Twin Peaks Returns And I Want It All To Myself...
Twin Peaks has returned and I don’t want to share it with you but I have to. I am a lot more possessive of this Twin Peaks than I was the original two seasons and a movie.
Let me explain myself. I didn’t watch Twin Peaks until my friend, podcast co-creator and brother-in-law (in that order) Scott Ryan made me watch it, in what he called, “The Right Way.”
Now, I was not accustomed to anyone telling me how to watch a television show, but I trusted Scott’s passion and let him be our guide into the world of Frost & Lynch as they put a frame around human suffering and showed us beauty and terror with amazing music, dialogue, and photographs that moved at 30 frames per second.
We bought and ate the donuts when they ate the donuts, drank the coffee when they drank the coffee, and we ate the pie when they ate the pie. As instructed, I read Laura Palmer’s Diary when Cooper and Truman read Laura Palmer’s Diary, and I read Cooper’s Autobiography halfway through Season 2 so I would be prepared for what the fictional world Twin Peaks was about to suffer from as a second round of tragedy when they lost Special Agent Dale Cooper and he was replaced by a malevolent spirit, hell bent on stoking the flames of hatred and violence in the world to increase the quality of garmonbozia (human suffering in the form of creamed corn that these demons feed on as a source of energy).
Cool Story Bro, but Scott owned the experience of having watched the show and the film time and time again for twenty years. He read every Wrapped In Plastic and collected and framed all those amazing Twin Peaks playing cards. I couldn’t muster the passion to devote myself to a show that old and that far out of an immediate experience. It is similar to how I imagine my children respond when I make them put their electronic devices in a basket and sit down and watch Little House on Prairie.
But then the announcement came from Frost & Lynch on Twitter and suddenly the narrative and the imagery and the sound was taking on new meaning for me. It became a meditation on suffering. There were so many questions to think about that we needed three years to process and prepare for what just started a few weeks ago.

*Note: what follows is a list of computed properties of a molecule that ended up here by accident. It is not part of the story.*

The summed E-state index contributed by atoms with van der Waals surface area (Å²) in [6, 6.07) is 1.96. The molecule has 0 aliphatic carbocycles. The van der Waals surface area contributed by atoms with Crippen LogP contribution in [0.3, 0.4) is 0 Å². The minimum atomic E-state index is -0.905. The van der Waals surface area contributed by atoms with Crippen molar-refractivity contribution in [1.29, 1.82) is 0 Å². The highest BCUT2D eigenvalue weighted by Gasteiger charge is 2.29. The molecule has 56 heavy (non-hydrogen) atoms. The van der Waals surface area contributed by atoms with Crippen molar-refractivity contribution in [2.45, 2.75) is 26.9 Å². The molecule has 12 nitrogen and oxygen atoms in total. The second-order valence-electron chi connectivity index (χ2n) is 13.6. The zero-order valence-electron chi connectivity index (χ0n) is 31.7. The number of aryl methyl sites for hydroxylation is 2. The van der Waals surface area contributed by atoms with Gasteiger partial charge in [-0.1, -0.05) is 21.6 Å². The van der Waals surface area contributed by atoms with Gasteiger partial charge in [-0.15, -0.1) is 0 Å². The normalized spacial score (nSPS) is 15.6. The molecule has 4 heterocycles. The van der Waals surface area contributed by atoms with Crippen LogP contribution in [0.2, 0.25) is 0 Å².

As I write this, there have been four published “Parts” to the saga of Twin Peaks. Mark Frost published The Secret History of Twin Peaks, a masterpiece of deception and intrigue that put a frame around what we were about to experience with an 18 hour film, slow dripped out over a third of a year, a 33% progression in the Earth’s revolution around the Sun.
But time moves very slowly in the Red Room and in the Black Lodge and in whatever that fucking power station in space is, so we have plenty of time to allow the metaphors to wash over us and tell us secrets about why human beings are born to suffer and die, some of us so much more so than others.
Something is in our house and something is missing. We have to find it and bring it back. Like all Twin Peaks fans, this ongoing work of art has become very special to me, a touchstone of morality and humor and darkness and humility. And I’m willing to share it with you, because it’s immediate and we are experiencing it together, in our waking lives. While the world is burning around us, we walk with the fire and watch how it burns and ignites the next moment in flame. We get to experience this together and perhaps that’s the answer to the question we are asked every second of every moment in Twin Peaks and the world it exists inside, in the Red Room and Black Lodge which feeds off human energy in that world and we get to walk with each other in our "real world," which needs people who understand suffering more than ever so that we can become the change that is needed to let that suffering dissolve in our waking moments together.
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